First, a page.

Rich Waugh - Saturday, 12/22/01 05:12:30 GMT

I read in "Edge of the anvil" that pick-up tongs are used only for taking pieces out of the fire, and not for holding the piece while forging. Is this right? If so what then is a good all purpose tong for both things?
   adam o - Saturday, 12/22/01 10:39:30 GMT

How to harden mild steel for the purpose of making centre and nail punches? Thank you this is a great site.
   budge - Saturday, 12/22/01 12:22:21 GMT

I bought a refer type air drier because I get so much condesate in my air lines that I cannot run my plasma cutter. My question is how do you hook it up? There is no automatic switch on it just a plug. I worry about the cost of running it 8-5, monday-fri. Do I turn it on for a few min before I'm going to use it? I've never seen one or even know of anybody that uses one. Any tips?
   - Pete-Raven - Saturday, 12/22/01 15:12:49 GMT

Hardening Mild Steel: Budge, how hard steel gets is determined by the carbon content when the steel was made. Mild steel is not designed to be hardened.

Case hardening compounds on add carbon to and harden only the surface of low carbon steels. This is not suitable for hard use tools and is used mostly for wear resistant surfaces.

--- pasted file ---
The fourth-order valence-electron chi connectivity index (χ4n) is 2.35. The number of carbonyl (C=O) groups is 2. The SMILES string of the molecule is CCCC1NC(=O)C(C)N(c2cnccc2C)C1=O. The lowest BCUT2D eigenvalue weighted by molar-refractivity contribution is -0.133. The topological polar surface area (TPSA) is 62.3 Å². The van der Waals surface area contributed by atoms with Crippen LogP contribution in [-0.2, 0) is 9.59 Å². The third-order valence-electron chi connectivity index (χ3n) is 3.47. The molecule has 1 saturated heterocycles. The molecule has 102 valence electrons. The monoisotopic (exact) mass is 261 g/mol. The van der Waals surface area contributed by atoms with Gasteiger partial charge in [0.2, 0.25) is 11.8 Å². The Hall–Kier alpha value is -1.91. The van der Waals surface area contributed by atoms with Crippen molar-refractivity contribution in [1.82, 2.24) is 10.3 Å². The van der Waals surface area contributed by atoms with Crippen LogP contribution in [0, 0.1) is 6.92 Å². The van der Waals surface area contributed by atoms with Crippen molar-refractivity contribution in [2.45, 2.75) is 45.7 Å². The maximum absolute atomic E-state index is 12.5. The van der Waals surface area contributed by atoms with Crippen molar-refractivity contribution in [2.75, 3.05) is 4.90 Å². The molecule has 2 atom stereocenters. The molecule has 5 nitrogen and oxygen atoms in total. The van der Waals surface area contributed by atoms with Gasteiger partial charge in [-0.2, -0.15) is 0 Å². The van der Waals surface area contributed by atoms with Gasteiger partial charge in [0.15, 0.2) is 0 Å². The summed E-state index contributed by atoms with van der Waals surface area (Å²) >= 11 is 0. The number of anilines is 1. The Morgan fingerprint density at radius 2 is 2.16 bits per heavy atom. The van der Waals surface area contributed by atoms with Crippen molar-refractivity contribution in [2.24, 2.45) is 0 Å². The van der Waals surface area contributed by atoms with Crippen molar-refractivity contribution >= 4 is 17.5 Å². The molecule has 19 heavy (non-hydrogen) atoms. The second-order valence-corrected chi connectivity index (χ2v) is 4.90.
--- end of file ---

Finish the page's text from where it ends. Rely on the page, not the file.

Make your punches from spring or tool steel and see our Heat Treating FAQ on the 21st Century page.
   - guru - Saturday, 12/22/01 15:14:19 GMT

Pick up Tongs: Adam, These have many uses. They are often called "rivet tongs" and the various sized loops in the tongs were designed to fit a wide range of rivets. Rivets were picked up and inserted in a hole OR tossed to another guy that caught them in a container and used another pair of pickup tongs to insert the rivet in a hole. .

In heat treating items are taken from the forge and dropped into quenchant or occasionaly swirrled around in the quenchant. No need for a vise like grip here.

When forging you normaly use the tongs that fit correctly to remove the work from the forge. There is no such thing as an "all purpose" tongs for forging. Every stock size requires a good fitting set of tongs. Odd shapes often require special shaped tongs. Most smiths end up with a huge collection of tongs compared to the number of their other tools.

In some power hammer work the part changes shape so rapidly that several sizes/shapes of tongs may be needed for one heat. If working in dies the tongs used to put the work in may not fit to retrieve the work and a different set used.

The nearest thing to "universal" tongs are flat bit tongs or flat bits with a groove similar to bolt tongs. Some smiths like what are called "wolf jaw" tongs. However, when tongs do not fit correctly the smith heats the tongs and adjusts them to fit including a proper grip on the reins (for the size work). It is for this reason that most tongs should be made of mild steel. They get heated, shaped and quenched without much thought.

To spread the reins (they usualy end up too close). Fit the jaws and then with a piece of stock in the jaws clamp them in a vise with the joint hot and open or spread the reins to a comfortable grip.